Billed as the world's largest public healthcare scheme, Ayushman Bharat, has completed 100 days on January 1.
Prime Minister Narendra Modi in September launched the Ayushman Bharat Pradhan Mantri Jan Aarogya Yojana which aims to provide a coverage of Rs 5 lakh per family annually, benefiting more than 10.74 crore poor families or over 50 crore people for secondary and tertiary care hospitalisation through a network of empanelled health care providers.
100 days after the rollout, around 7 lakh people have benefitted to the tune of Rs 935 crore, according to government data. Nearly 16,000 hospitals have signed up for the scheme and 55 percent of those are private hospitals.
While the scheme has taken off, some concerns remain.
The Indian Medical Association (IMA) has pointed out that the same medical procedure under the Ayushman Bharat scheme costs less than the government's own central health scheme. So, they want rates to be aligned so that more hospitals can come on board.
In a bid to improve oversight, the government on Wednesday decided to dissolve the National Health Agency and approved formation of a new body named National Health Authority (NHA) for better implementation of Ayushman Bharat.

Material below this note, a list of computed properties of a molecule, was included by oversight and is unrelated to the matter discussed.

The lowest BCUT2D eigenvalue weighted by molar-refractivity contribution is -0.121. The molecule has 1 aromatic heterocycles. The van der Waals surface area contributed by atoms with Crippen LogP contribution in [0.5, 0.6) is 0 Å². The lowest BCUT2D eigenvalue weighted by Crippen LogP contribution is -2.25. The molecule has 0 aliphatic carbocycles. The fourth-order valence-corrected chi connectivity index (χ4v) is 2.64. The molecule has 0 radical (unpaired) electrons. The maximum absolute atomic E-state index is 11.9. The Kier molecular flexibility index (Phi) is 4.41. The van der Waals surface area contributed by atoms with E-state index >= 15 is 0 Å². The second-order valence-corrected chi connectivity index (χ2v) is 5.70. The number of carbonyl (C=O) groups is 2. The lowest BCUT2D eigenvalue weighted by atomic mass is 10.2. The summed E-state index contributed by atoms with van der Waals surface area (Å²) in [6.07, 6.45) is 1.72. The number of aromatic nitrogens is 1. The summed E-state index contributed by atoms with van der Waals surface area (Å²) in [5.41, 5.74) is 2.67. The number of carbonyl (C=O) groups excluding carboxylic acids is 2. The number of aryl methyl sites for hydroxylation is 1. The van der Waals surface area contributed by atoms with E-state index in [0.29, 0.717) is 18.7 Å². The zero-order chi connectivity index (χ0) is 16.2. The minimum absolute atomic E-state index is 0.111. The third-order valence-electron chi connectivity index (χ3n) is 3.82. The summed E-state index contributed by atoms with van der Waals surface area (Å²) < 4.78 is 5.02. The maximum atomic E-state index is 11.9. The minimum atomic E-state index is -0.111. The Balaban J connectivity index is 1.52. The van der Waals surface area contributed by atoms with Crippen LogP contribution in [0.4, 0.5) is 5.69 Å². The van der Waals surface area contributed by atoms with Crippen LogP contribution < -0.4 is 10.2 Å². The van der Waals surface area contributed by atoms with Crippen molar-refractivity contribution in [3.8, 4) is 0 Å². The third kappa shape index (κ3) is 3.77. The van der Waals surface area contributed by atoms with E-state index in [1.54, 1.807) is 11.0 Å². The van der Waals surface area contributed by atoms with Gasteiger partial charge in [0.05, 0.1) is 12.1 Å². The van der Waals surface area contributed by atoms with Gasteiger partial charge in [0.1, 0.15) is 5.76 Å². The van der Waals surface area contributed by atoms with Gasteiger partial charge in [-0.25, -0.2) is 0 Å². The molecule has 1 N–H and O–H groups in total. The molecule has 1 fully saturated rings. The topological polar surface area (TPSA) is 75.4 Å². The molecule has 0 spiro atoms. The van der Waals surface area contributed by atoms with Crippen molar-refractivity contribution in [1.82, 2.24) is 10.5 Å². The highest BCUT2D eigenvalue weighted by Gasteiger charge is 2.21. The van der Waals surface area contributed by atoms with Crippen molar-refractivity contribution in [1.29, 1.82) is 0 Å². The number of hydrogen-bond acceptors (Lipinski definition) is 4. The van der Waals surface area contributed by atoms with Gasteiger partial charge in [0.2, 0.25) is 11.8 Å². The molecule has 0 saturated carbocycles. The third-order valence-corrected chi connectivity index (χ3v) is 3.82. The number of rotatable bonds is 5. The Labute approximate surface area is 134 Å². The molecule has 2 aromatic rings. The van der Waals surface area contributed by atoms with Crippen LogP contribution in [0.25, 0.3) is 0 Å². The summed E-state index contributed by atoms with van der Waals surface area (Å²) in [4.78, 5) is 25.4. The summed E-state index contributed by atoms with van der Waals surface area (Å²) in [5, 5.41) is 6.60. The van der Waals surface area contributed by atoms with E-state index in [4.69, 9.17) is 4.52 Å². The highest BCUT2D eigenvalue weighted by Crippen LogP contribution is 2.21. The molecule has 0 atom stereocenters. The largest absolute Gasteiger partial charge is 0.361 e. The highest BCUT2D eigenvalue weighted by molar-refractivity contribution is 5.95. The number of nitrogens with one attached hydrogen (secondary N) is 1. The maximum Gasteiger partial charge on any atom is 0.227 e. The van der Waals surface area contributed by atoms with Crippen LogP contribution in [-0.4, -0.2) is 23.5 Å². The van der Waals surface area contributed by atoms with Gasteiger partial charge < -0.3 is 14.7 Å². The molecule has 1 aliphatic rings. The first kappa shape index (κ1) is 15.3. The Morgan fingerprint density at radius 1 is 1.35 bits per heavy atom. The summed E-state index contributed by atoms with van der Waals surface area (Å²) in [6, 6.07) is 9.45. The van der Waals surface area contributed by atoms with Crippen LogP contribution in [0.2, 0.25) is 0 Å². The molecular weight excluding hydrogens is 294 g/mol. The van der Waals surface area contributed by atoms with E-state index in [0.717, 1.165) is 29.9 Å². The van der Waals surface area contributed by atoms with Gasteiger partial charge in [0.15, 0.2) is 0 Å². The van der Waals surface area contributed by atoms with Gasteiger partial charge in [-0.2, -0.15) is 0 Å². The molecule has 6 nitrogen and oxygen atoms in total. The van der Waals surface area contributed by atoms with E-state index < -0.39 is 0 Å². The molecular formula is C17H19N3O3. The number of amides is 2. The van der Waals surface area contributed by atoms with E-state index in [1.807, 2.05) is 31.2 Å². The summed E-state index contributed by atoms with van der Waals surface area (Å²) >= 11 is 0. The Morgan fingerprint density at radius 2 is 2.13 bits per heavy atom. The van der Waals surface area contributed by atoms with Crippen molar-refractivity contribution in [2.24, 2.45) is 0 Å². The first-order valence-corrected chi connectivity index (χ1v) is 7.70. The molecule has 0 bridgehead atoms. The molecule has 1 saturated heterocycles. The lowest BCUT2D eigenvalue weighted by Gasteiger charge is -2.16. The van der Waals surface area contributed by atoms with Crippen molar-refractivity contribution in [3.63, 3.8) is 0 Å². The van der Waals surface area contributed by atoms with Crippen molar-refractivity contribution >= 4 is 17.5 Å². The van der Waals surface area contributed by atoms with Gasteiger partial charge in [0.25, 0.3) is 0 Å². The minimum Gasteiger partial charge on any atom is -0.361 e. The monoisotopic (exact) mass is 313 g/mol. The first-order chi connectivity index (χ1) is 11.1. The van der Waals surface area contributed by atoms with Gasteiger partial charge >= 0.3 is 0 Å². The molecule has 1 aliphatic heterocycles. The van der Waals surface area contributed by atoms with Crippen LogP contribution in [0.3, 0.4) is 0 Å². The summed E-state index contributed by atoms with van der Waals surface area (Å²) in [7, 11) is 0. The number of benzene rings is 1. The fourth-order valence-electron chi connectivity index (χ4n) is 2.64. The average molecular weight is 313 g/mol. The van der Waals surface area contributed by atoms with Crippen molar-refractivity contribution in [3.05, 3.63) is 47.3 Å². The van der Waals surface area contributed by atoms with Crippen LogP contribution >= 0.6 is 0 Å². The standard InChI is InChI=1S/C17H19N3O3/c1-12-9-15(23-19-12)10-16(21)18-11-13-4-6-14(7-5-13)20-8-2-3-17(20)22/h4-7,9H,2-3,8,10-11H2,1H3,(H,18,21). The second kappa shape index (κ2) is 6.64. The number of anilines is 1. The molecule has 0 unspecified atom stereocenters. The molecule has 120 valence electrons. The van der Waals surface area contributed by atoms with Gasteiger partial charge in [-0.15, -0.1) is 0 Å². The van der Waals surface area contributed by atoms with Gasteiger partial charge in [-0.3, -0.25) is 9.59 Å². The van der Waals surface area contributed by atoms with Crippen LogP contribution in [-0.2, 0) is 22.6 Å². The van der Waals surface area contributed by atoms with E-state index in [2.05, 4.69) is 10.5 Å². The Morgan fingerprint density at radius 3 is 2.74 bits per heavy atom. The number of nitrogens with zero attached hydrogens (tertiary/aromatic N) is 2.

CNBC-TV18 caught up with Dinesh Arora, deputy CEO, National Health Agency; Sangita Reddy, joint MD, Apollo Hospitals and Anil Goyal, joint secretary, IMA, to discuss the hits and misses of the scheme.
Dinesh Arora said, "The main aim of this scheme was to decrease catastrophic expenses. National Sample Survey Office (NSSO) says that 6 crore Indians fall below the poverty line every year because of health expenses. The scheme has done a great beginning. Every 13 seconds a patient is getting treated. Every 2 seconds a card is being made. Of all the expenses, 77 percent of the expenses have gone for treatment of tertiary illnesses which actually cause catastrophic illnesses. So, it is a good beginning and if we implement it well, it will be a great success."
Sangita Reddy said, "Having a scheme like this is crucial for the government and definitely it is very important to find a way to bring people who are uncovered under the form of coverage. It is unfair to have people accessing healthcare needs and being driven into poverty. So, all of us are very supportive of the scheme."
What we need to do is a scientific methodology on pricing and whether it is the CII PWC report or the FICCI report, we have done a scientific analysis of costs and we have projected this forward to the government saying that the current prices which are 20-30 percent below the central government health scheme (CGHS) are unsustainable, Reddy said.